Jesus, when explaining how it was he could expel demons, said,
“How can anyone enter a strong man’s house and carry off his possessions unless he first ties up the strong man? Then he can plunder his house.” (Matthew 12:29)
In the same way, how can Satan enter the house of a strong man and steal the hearts of his children if he doesn’t first tie up that strong man? The answer is obvious, He can’t. The father is Satan’s target number one in his attack on the family, civil society and the Church. Knowing that the father is the main line of defense, we must now have an honest assessment of the condition of those defenses. In much the same way as the biblical leader Nehemiah set out to inspect the walls of Jerusalem, we now need to mount up together and ride out to inspect the condition of GOD’s ordained defensive structures.
“By night I went out through the Valley Gate toward the Jackal Well and the Dung Gate, examining the walls of Jerusalem” Nehemiah 2:13a
Holes in the Wall
Sadly, across all levels of society, but especially among the poor, Satan has had great success in eliminating the strong man. He has used a wide variety of tools including addiction, pornography, popular culture, liberalized divorce laws, the modern feminist movement and government welfare programs that seek to replace the father and encourage out-of-wedlock births. In this way he has effectively removed the strong man from many families, communities and even the church.
According to the US census bureau, some 24 million children live in fatherless homes. That is nearly 48 million American children who are without their major protector, provider, teacher and friend. Today 40% of all children in the United States are born to single mothers. Outside the US the picture isn’t any better. In Brazil, where I work with at-risk children, 700,000 children are born each year without a father figure. Roughly 30% of the entire population of Brazil doesn’t shop for a gift on Father’s Day because they don’t know the man. These children are incredibly vulnerable. Just consider for a moment the pounding they are taking –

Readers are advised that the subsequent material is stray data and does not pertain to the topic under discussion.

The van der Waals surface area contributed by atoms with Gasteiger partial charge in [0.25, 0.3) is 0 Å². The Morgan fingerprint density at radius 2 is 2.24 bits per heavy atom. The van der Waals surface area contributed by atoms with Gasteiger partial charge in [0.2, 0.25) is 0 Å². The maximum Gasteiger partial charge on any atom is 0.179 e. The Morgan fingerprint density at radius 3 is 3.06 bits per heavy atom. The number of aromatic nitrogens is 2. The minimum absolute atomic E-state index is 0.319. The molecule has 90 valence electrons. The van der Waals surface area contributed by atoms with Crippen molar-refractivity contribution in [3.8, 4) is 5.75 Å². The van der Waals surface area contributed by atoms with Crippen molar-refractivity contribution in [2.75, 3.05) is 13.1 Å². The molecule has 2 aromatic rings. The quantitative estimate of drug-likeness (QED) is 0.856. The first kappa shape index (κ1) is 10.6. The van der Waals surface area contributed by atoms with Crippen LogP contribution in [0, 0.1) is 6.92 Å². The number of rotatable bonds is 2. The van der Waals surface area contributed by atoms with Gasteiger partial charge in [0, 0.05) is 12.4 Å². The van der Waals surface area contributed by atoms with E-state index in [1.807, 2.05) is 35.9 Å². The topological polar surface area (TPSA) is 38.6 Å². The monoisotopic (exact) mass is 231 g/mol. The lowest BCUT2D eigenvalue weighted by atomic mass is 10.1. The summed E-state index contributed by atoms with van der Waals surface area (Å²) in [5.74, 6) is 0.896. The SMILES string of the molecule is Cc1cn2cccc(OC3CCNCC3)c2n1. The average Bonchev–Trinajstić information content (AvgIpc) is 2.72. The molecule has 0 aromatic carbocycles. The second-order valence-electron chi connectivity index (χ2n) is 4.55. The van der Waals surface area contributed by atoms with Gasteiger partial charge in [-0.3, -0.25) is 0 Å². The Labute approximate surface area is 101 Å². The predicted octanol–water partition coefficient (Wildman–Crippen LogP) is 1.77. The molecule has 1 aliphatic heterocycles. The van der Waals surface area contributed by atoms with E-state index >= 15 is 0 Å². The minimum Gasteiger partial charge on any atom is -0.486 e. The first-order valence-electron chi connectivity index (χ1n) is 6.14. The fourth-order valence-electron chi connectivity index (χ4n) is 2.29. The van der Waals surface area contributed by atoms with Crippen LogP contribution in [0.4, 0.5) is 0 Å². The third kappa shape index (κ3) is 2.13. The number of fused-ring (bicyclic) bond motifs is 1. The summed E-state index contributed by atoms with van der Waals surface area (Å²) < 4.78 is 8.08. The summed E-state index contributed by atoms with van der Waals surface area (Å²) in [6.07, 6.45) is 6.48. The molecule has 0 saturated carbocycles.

Incarceration Rates. “Young men who grow up in homes without fathers are twice as likely to end up in jail as those who come from traditional two-parent families…those boys whose fathers were absent from the household had double the odds of being incarcerated — even when other factors such as race, income, parent education and urban residence were held constant.” (Cynthia Harper of the University of Pennsylvania and Sara S. McLanahan of Princeton University cited in “Father Absence and Youth Incarceration.” Journal of Research on Adolescence 14 (September 2004): 369-397.)That is not of course including the millions of children with unengaged, abusive or negligent fathers that live at home.
Suicide. 63% of youth suicides are from fatherless homes (U.S. Department of Health and Human Services, Bureau of the Census)
Behavioral Disorders. 85% of all children that exhibit behavioral disorders come from fatherless homes (United States Center for Disease Control)
High School Dropouts. 71% of all high school dropouts come from fatherless homes (National Principals Association Report on the State of High Schools.)
Educational Attainment. Kids living in single-parent homes or in step-families report lower educational expectations on the part of their parents, less parental monitoring of school work, and less overall social supervision than children from intact families. (N.M. Astore and S. McLanahan, American Sociological Review, No. 56 (1991)
Juvenile Detention Rates. 70% of juveniles in state-operated institutions come from fatherless homes (U.S. Dept. of Justice, Special Report, Sept 1988)
Confused Identities. Boys who grow up in father-absent homes are more likely than those in father-present homes to have trouble establishing appropriate sex roles and gender identity.(P.L. Adams, J.R. Milner, and N.A. Schrepf, Fatherless Children, New York, Wiley Press, 1984).
Aggression. In a longitudinal study of 1,197 fourth-grade students, researchers observed “greater levels of aggression in boys from mother-only households than from boys in mother-father households.” (N. Vaden-Kierman, N. Ialongo, J. Pearson, and S. Kellam, “Household Family Structure and Children’s Aggressive Behavior: A Longitudinal Study of Urban Elementary School Children,” Journal of Abnormal Child Psychology 23, no. 5 (1995).
Achievement. Children from low-income, two-parent families outperform students from high-income, single-parent homes. Almost twice as many high achievers come from two-parent homes as one-parent homes. (One-Parent Families and Their Children, Charles F. Kettering Foundation, 1990).
Delinquency. Only 13 percent of juvenile delinquents come from families in which the biological mother and father are married to each other. By contract, 33 percent have parents who are either divorced or separated and 44 percent have parents who were never married. (Wisconsin Dept. of Health and Social Services, April 1994).
Criminal Activity. The likelihood that a young male will engage in criminal activity doubles if he is raised without a father and triples if he lives in a neighborhood with a high concentration of single-parent families. Source: A. Anne Hill, June O’Neill, Underclass Behaviors in the United States, CUNY, Baruch College. 1993